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National Weather Service: Expect strong winds, as much as 2 inches of rain Thursday

The National Weather Service in Binghamton warned residents of Bradford County and surrounding areas of extreme weather likely to hit the region on Thursday.

The NWS said in a briefing on Wednesday afternoon that strong winds, possible flash flooding, lightning, and even possibly tornadoes could hit on Thursday evening. Winds capable of damage are expected to have “elevated” impact in the area with flooding, lightning and tornadoes all expected to have a “limited” impact in Northeastern Pennsylvania.

The extreme weather should start around 7 p.m. on Thursday evening and will last until midnight, moving west to east.

Following the storm on Thursday evening, strong winds are expected on Friday.

Up to two inches of rain is predicted for parts of southern Bradford County and Sullivan County, with the majority of Bradford County expected to receive up to 1.5 inches of rain.

Isolated power outages, tree damage and flash floods, especially in urban or poor drainage areas, are expected.


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Troy Junior Student Council continues Safe Trick or Treat

TROY — Princesses, dwarfs, many Marvel superheroes and more bustled into Troy Wednesday night where there were not only classic Halloween festivities but also alternative opportunities to collect candy.

Along with Troy’s Halloween parade and town trick-or-treating, the Troy Junior High Student Council hosted its fourth annual Safe Trick or Treat inside the high school cafeteria and Fellowship Bible Church continued their tradition of Trunk or Treat in the parking lot of First Citizens Community Bank.

Melissa Caudill, a Troy teacher and Safe Trick or Treat organizer, stated that the amount of people attending Safe Trick or Treat has increased every year since its inception.

Caudill told that 967 locals took part in the event, which is run by seventh and eighth grade students this year.

Safe Trick or Treat was initiated by Caudill after she moved to the district from Northeast Bradford where the event was held due to the largely rural layout of the area.

Caudill told that Safe Trick or Treat also provided a big event for the seventh and eighth grade students to host as they did not have any large-scale affairs like the high school student council hosts.

Safe Trick or Treat welcomes all community members into the hallways and cafeteria of the high school to collect candy from stations of student council students, partake in a spooky hallway, have their faces painted, create crafts and, new this year, to compete in a costume contest.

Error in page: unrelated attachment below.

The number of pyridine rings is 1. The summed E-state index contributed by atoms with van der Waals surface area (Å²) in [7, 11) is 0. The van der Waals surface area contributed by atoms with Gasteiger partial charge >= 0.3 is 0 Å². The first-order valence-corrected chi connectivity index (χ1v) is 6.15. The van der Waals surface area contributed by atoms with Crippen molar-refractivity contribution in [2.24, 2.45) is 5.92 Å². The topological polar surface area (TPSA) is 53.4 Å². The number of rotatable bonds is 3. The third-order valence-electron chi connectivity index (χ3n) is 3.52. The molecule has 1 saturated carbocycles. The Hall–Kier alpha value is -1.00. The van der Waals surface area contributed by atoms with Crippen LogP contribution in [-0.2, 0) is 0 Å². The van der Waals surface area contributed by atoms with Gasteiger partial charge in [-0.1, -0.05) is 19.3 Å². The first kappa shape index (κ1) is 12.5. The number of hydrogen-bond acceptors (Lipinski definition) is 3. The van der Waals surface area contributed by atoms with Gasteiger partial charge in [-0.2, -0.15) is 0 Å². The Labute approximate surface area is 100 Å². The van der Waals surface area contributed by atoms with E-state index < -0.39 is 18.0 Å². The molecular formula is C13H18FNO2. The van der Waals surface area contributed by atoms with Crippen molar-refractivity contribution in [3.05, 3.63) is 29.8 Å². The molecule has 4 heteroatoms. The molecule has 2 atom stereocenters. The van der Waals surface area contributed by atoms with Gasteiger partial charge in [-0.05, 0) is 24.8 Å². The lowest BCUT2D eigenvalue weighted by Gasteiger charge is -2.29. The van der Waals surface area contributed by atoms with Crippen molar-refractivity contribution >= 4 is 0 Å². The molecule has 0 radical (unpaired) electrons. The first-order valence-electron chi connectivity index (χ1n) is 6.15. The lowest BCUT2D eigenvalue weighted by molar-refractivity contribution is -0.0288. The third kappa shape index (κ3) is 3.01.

Caudill stated that while Troy’s costume contest is usually held prior to the parade at W.R. Croman, this year the student council teamed up with the borough to host it during Safe Trick or Treat and saw a successful turnout.

“I just expect it to get bigger and better for next year,” Caudill commented.

Caudill noted that Safe Trick or Treat serves as an option for trick-or-treating before the parade instead of the traditional town trick-or-treat which is held afterwards and can sometimes be much colder and is always held in the dark.

“We wanted to give an opportunity for the younger kids...to come out and trick or treat where it’s warm, where it’s safe, where you’re inside and you can do a couple crafts and just hang out and be warm until the parade and not feel rushed,” she said.


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Going on 10 years with no tax increase

SAYRE BOROUGH — Sayre Borough is poised to hold property taxes steady for a 10th year under a tax ordinance approved for advertisement Wednesday as part of the proposed 2020 budget.

In all, the 2020 spending proposal equals $9,294,142, which is $925,345 less than the current budget, and a millage rate of 10.37 mills. The General Fund and Sewer Fund that were also approved for public review Wednesday represent the two largest segments of the budget, at $5,294,972 and $2,558,330 respectively.

“We were very fortunate we didn’t have to do it (raise taxes) this year, and the fact that we didn’t increase had nothing to do with cutting something,” borough Manager Dave Jarrett explained.

There will also be no increases in sewer fees, which this year had increased from $137 to $141 per quarter.

In her cover letter to the borough council and Mayor Henry Farley, Treasurer Liz Fice noted challenges related to increased costs of fuel, pensions, benefits, and landfill fees for the general fund, with the cost of infrastructure projects and debt service providing challenges for the sewer fund.

“We sharpened our pencils and tightened up all general fund expenditures as much as possible without having to cut any services,” Fice wrote. “We have reduced but not eliminated the amount being placed in the Capital Reserve Fund, which allows us to still save for the next capital purchases. The borough manager continues to apply for grant funds, which allow for major purchases or projects to be done using minimal funds of the borough. By doing these things we were able to hold the line and no increases are required this year for our general fund.”

With the $2,558,330 sewer fund, Fice said tightening up expenditures and “an outstanding effort put into the collection of sewer fees” helped offset any increases there.